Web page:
The USDA food pyramid, utilized as a guide to nutrition, has traditionally recommended 6-11 servings of whole grains/day, as part of a well-rounded and complete diet. Sadly, these recommendations differ by about 1 percent when compared to the formula utilized to fatten pigs and cattle prior to slaughter. Grain finishing is the technique used to fatten livestock. Why should it be any different for humans if they are consuming 6-11 servings of grains/day?
I frequently see diabetic patients who are instructed to include whole grains with each meal to help balance their glucose levels. This is a recipe for disaster because this recommendation is essentially advising those with sugar and insulin problems to consume more sugar (wheat). As stated earlier, whole grains are not necessarily healthy; they are in some cases just less bad than white flour. The glycemic index (measurement of how food impacts sugar levels) of whole grain bread is higher than that of white bread as evidenced in the original study describing the glycemic index.
If you struggle with excess weight that you can’t lose, despite your best efforts, skin rashes or lesions you can’t rid yourself of, insulin resistance or diabetes, brain fog or poor cholesterol levels, try a wheat free diet for a month. You’ll be surprised at how much better you feel once you have eliminated wheat completely. Though most of this article focuses on the grain wheat, other grains are not necessarily free of problems either.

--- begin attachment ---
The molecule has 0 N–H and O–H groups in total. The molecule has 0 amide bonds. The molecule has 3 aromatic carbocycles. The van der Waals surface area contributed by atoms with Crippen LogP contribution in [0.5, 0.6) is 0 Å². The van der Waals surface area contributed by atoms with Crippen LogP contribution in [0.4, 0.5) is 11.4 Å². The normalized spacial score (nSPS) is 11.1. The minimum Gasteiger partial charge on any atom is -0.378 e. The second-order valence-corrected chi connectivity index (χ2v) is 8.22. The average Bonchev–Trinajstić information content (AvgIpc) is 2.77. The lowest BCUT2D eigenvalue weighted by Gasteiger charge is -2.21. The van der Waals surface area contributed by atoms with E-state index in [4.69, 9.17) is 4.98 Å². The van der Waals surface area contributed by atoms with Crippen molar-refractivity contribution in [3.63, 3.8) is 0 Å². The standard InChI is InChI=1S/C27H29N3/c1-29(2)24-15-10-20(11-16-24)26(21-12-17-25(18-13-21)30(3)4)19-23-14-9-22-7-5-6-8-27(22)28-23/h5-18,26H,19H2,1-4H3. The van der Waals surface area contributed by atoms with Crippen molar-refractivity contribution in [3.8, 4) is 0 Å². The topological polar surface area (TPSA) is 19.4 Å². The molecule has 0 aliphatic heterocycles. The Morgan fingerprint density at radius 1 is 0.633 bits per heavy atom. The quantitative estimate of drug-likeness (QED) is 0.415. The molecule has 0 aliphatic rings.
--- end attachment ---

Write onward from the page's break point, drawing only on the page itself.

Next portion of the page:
For those on the continued search for the optimal diet, I recommend the book, Wheat Belly, by William Davis, M.D. This book is an outstanding investigation into this topic and clearly discusses the risks involved with the inclusion of wheat and grains in the diet. You will be surprised at what you discover and likely disappointed that you/we have always been informed of the health benefits of whole grains in our diet.
Drop the wheat, drop the weight and improve your health. No one says it’s going be easy but if you want to live and feel well, this is a great option to consider.

Christopher Nagy, MD, is the Chief Medical Officer at Cenegenics Carolinas Charlotte.